Several California Cities
Opt for Natural Gas Fleets
With air quality topping Central Valley political agendas and opinion polls, many California cities are following the lead of Madera and Tulare, the Fresno Bee newspaper reported on October 14. Madera and Tulare, with a combined population of less than 25 percent of Fresno's population, have more than 100 clean-fuel vehicles between them — about 25percent of their respective fleets. Most Valley cities nudge 10 percent at most. The Valley is the second-worst place in the country for dirty air. And when federal smog standards change in the next few years, the Valley will become the worst. That prospect makes city leaders look hard at cleaning up older diesels, which are among the main contributors to the dirty air. The cities of Fresno, Clovis, Bakersfield and Lodi are on the same page. They are also gradually phasing out gasoline- and diesel-powered transit buses, trucks and cars.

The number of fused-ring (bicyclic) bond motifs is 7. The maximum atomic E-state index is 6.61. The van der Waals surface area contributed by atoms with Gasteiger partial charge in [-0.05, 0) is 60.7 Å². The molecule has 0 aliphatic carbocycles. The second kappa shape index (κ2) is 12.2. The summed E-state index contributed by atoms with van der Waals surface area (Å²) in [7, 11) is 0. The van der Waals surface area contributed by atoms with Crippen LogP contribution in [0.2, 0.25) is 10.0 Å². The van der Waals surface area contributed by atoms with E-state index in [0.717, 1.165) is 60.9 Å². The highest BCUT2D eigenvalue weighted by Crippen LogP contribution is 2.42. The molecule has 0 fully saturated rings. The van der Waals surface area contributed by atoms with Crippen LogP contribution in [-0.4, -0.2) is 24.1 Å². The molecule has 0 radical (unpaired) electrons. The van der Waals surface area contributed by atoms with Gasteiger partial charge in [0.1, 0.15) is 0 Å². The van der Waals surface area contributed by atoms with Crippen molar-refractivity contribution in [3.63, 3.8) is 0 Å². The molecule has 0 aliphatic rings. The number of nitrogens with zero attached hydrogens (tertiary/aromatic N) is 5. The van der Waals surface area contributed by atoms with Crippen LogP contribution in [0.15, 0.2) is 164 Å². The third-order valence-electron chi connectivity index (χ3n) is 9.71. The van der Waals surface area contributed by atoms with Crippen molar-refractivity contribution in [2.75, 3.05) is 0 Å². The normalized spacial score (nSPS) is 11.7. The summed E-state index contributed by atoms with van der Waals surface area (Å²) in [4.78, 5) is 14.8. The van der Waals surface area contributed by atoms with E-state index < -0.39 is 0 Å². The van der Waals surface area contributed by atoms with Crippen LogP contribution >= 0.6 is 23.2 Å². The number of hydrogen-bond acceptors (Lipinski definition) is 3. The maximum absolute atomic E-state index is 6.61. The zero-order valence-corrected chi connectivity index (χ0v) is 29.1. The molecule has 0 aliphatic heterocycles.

Madera and Tulare lean on natural-gas power, although clean, "alternative fuels" include such options as all-electric, propane, ethanol, biodiesel, chemically altered diesel, hybrid-electric and, in the future, hydrogen. Tulare has about 70 natural-gas vehicles, including 26 police cruisers, and a $2 million natural-gas fueling station. Madera, with 38 natural-gas vehicles, won a national award this month from the Natural Gas Vehicle Coalition. Madera City Council Member Sam Armentrout, who also sits on the governing board for the San Joaquin Valley Air Pollution Control District, said, "Whenever it makes sense for the city to buy these vehicles, you can be sure we will." In Tulare, Lew Nelson, assistant public works director, says, "If it's a street sweeper, garbage truck, you name it, any vehicle available in an alternative fuel, we buy it. We've been doing it for years."